Story image

Running the rapids

20 Feb 12

Over the recent long weekend I went on a kayaking adventure down the Warkworth River with two friends and one of my friends’ teenage sons.  The scenery was very peaceful and if you have watched the movie "The Castle” you will know what I mean when I say, ah, the serenity.

We had only been paddling for less than 10 minutes when we came across our first set of rapids; it’s amazing how quiet a river can be, but then off in the distance you can hear the noise and you know that a waterfall is coming. We managed to ride this waterfall through the rapids and make it cleanly out the other side.

During our trip we must have navigated at least 15 or more sets of rapids of various sizes; most we made it through, some were too big for a couple of our party to attempt, while others were too big but we still attempted them, resulting in one or more of us either being thrown out of our kayaks or getting stuck on rocks and having to get out to navigate the obstruction.

Often times in business we can be sailing along in smooth water and next thing we know we have to navigate a set of rapids that tosses our business or people around. Just like paddling the river, you can learn from each set of rapids you navigate how to do it better next time.

Firstly, to know it is coming is a big help, and there are many ways in business to hear when the next waterfall is coming. Having your business broken down to numbers and monitoring those numbers is something I do and it helps us predict what is coming.

The next challenge is how to navigate the rapids, which path to take, and the amount of time you have to make that decision. In business, having access to others who have navigated a similar business challenge is like following someone through a set of rapids: you can see if the path they took worked, or caused challenges you would prefer to avoid. Use the connections you have in business to get as much information you can about a decision you need to make, and then make the decision in a timely manner. If you don’t make the decision you may end up being thrown down a rapid rather than taking a path of your own choice.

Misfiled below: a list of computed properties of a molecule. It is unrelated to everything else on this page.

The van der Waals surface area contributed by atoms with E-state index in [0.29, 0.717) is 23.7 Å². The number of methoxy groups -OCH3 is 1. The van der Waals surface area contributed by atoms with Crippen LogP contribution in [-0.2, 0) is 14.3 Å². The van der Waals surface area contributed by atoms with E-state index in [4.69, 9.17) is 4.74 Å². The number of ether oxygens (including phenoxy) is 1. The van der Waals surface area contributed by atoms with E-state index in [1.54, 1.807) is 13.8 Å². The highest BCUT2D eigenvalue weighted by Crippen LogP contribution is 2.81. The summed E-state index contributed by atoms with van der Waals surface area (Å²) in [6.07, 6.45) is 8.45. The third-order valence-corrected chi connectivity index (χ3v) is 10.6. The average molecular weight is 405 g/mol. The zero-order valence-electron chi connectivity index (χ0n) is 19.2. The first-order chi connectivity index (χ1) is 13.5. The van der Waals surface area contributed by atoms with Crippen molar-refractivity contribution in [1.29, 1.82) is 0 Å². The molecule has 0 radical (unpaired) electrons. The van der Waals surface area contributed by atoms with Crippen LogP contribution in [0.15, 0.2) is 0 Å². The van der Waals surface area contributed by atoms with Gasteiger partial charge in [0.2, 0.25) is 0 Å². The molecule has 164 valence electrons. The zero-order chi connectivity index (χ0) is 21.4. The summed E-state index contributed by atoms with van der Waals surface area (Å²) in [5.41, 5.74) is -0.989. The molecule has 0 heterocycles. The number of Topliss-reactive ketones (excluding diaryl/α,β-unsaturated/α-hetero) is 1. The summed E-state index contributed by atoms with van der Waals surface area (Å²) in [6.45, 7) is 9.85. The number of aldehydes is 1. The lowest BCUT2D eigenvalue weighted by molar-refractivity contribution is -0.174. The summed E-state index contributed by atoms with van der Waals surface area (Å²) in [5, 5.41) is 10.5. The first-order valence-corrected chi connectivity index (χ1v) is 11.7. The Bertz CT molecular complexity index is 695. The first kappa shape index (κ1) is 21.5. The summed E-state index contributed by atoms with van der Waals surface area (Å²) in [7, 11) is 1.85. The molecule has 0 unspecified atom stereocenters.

There is often times more than one path through a set of rapids, and in business you can get through the challenges in different ways yet still get through them. Learn what to look for in challenging times, be mindful of timing, and be prepared to make decisions and stick to them.

Just like a river with a series of rapids to navigate, managing and leading a business can be just the same.  Next time you hear the waterfall coming, be prepared to ride the rapids, and the rewards coming out the other side will make you and your business stronger. Happy paddling!

Paul Bolte is CEO of Bartercard New Zealand, a tool to help you steer your business, improving cash flow through new customers and increased profits.  To discuss how Bartercard can help your business succeed, go here or phone 0508 BARTER.

Image source here.

Report finds GCSB in compliance with NZ rights
The Inspector-General has given the GCSB its compliance tick of approval for the fourth year in a row.
Preparing for e-invoicing requirements
The New Zealand and Australian governments are working on a joint approach to create trans-Tasman standards to e-invoicing that’ll make it easier for businesses in both countries work with each other and across the globe
5c more per share: Trade Me bidding war heats up
Another bidder has entered the bidding arena as the potential sale of Trade Me kicks up a notch.
Hootsuite's five social trends marketers should take note of
These trends should keep marketers, customer experience leaders, social media professionals and executives awake at night.
Company-X celebrates ranking on Deloitte's Fast 500 Asia Pacific
Hamilton-based software firm Company-X has landed a spot on Deloitte Technology’s Fast 500 Asia Pacific 2018 ranking - for the second year in a row.
Entrepreneur reactivates business engagement in AU Super funds
10 million workers leave it up to employers to choose their Super fund for them – and the majority of employers are just as passive and unengaged at putting that fund to work.
Tether: The Kiwi startup fighting back against cold, damp homes
“Mould and mildew are the new asbestos. But unlike asbestos, detecting the presence – or conditions that encourage growth – of mould and mildew is nearly impossible."
Capitalising on exponential IT
"Exponential IT must be a way of life, not just an endpoint."